Patient Safety and Doctors’ Fear–Improving Systems to Reduce Medical Error
The very people who take an oath to do no harm may be undermining patient safety systems, despite hospitals’ focus on reducing medical errors. In the last decade, hospitals have ramped up patient safety systems by promoting protocols, checklists, and procedures to prevent medical errors. Hospitals have also pushed to increase transparency and disclosure of medical errors. However, studies are showing that doctors are not reporting incidents of medical negligence as often as they should. Some experts point to doctors’ fear that an incident report with their name on it could damage their career permanently.
The Joint Commission Journal on Quality and Patient Safety reported last month that most medical residents have never filed an incident report. This is despite the fact that many residents are in fact reponsible for personal injuries or wrongful death of patients during their training. Additionally, young doctors are entering practice without being educated in patient safety, according to a report issued by experts working with the Lucian Leape Institute at the National Patient Safety Foundation. Dr. Lucian Leape, chairman of the report’s committee, blames the culture of medical education for the lack of attention to patient safety. Dr. Leape believes the hierarchy, humiliation, and stress of medical education does not allow doctors’ the time, sense of community, or support to disclose errors.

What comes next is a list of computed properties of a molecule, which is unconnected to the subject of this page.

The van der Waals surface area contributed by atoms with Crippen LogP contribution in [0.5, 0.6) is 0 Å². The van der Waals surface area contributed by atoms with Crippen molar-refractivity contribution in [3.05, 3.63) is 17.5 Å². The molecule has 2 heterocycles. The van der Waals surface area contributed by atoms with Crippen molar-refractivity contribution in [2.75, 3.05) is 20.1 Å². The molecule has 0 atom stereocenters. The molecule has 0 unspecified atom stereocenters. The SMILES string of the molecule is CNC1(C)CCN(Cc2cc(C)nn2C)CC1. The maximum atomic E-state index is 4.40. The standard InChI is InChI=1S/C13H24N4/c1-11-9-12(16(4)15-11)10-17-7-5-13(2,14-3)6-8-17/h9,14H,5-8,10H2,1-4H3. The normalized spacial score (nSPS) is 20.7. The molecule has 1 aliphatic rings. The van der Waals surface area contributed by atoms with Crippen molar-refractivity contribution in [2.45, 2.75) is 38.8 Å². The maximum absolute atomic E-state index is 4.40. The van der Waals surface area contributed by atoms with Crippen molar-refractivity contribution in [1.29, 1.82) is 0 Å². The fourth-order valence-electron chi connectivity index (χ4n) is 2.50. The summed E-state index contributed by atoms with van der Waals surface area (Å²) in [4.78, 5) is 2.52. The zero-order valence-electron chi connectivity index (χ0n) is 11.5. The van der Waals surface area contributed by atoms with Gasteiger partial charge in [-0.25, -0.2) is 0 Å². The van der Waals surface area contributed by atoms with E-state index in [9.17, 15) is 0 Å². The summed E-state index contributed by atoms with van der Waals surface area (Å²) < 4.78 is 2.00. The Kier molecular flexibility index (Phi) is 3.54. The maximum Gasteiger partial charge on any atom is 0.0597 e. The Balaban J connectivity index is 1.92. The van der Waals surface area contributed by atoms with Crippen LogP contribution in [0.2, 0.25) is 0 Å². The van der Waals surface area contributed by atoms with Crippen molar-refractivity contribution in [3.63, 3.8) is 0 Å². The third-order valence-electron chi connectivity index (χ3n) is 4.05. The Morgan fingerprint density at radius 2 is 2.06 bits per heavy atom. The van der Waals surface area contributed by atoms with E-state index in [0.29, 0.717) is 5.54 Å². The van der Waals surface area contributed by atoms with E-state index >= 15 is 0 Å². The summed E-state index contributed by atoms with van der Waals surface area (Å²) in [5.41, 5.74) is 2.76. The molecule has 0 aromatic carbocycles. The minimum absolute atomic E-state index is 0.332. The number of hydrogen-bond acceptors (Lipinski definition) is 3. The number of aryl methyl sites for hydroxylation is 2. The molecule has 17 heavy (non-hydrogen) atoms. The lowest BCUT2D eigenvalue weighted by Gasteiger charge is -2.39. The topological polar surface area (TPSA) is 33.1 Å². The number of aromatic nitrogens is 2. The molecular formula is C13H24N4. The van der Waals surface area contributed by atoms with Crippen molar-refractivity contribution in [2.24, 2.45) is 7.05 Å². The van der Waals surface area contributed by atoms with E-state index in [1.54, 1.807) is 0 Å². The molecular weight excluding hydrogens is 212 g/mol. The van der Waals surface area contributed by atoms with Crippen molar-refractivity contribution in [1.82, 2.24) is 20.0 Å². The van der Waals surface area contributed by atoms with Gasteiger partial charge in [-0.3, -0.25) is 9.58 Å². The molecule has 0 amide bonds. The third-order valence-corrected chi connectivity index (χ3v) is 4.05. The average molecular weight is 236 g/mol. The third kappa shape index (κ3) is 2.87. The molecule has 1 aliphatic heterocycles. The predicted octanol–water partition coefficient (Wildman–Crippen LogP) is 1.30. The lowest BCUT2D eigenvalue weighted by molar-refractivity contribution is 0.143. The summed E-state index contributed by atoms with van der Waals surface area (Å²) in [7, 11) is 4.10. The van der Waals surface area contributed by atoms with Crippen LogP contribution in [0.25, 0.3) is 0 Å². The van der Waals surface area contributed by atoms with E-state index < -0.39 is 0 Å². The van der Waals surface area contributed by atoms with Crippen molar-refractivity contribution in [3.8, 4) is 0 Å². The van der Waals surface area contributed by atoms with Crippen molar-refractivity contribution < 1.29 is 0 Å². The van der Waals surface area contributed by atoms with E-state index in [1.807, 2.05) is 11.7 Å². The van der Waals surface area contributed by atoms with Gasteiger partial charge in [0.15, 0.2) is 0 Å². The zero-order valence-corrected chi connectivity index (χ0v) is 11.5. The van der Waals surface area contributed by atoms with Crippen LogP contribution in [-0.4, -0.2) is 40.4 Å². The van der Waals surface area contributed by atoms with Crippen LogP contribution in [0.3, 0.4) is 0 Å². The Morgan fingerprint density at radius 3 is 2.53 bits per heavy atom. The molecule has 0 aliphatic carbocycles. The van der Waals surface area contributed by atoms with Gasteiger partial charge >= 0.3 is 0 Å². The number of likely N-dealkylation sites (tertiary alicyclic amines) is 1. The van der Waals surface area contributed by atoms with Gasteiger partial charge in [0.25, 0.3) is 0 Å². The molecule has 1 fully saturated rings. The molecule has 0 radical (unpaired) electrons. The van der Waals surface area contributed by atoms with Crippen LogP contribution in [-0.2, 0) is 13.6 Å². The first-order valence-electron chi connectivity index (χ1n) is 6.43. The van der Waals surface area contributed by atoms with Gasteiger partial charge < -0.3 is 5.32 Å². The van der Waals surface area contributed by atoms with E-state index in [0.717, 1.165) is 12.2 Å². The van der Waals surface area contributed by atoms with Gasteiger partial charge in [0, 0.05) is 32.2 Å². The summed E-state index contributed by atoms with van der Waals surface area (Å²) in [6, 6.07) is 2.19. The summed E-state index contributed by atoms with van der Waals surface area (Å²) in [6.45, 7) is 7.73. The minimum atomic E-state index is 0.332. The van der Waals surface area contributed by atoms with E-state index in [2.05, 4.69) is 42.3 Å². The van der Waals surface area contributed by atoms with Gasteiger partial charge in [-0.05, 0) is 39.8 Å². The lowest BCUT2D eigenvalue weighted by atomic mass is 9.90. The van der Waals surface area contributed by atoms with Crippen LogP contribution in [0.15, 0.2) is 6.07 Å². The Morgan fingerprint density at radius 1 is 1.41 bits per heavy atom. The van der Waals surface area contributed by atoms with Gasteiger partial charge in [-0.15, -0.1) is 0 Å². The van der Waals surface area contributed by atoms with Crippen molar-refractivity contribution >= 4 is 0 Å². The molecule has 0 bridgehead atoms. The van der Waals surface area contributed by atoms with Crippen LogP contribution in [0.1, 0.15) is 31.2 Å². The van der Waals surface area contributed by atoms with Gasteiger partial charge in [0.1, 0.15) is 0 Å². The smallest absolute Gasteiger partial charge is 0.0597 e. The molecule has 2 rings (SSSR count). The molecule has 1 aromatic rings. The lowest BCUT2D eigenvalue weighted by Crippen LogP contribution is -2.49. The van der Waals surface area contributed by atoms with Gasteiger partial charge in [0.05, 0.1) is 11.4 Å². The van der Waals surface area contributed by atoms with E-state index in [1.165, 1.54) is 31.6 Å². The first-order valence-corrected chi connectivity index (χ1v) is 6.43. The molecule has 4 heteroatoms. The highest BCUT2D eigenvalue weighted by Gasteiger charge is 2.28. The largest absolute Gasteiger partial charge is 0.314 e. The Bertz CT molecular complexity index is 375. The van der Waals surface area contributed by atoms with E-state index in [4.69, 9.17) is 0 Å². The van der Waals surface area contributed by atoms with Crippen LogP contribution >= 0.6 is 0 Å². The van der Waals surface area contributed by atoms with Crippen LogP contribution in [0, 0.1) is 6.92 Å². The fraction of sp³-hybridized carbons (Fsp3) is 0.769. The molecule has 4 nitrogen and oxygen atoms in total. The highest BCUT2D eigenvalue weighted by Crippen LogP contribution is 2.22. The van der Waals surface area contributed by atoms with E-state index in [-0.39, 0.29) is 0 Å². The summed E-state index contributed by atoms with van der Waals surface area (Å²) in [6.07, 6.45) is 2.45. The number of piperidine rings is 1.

After historically ignoring patient safety, some medical schools and clinical training programs have introduced the subject into their curriculum. Not all institutions have succeeded, having difficulty securing financial support or experienced physician-teachers with training in patient safety. However, those institutions that have successfully implemented training programs have benefitted. The University of Illinois at Chicago College of Medicine instituted an extensive patient safety education program six years ago. Graduates of the school have gone on to be leaders in the field of patient safety. More recently, patient safety training was integrated into the residency program. Residents now submit over 100 incident reports- up from zero.
For more information on patient safety, see the National Patient Safety Foundation report. Also, see the New York Times article Learning to Keep Patients Safe in a Culture of Fear.
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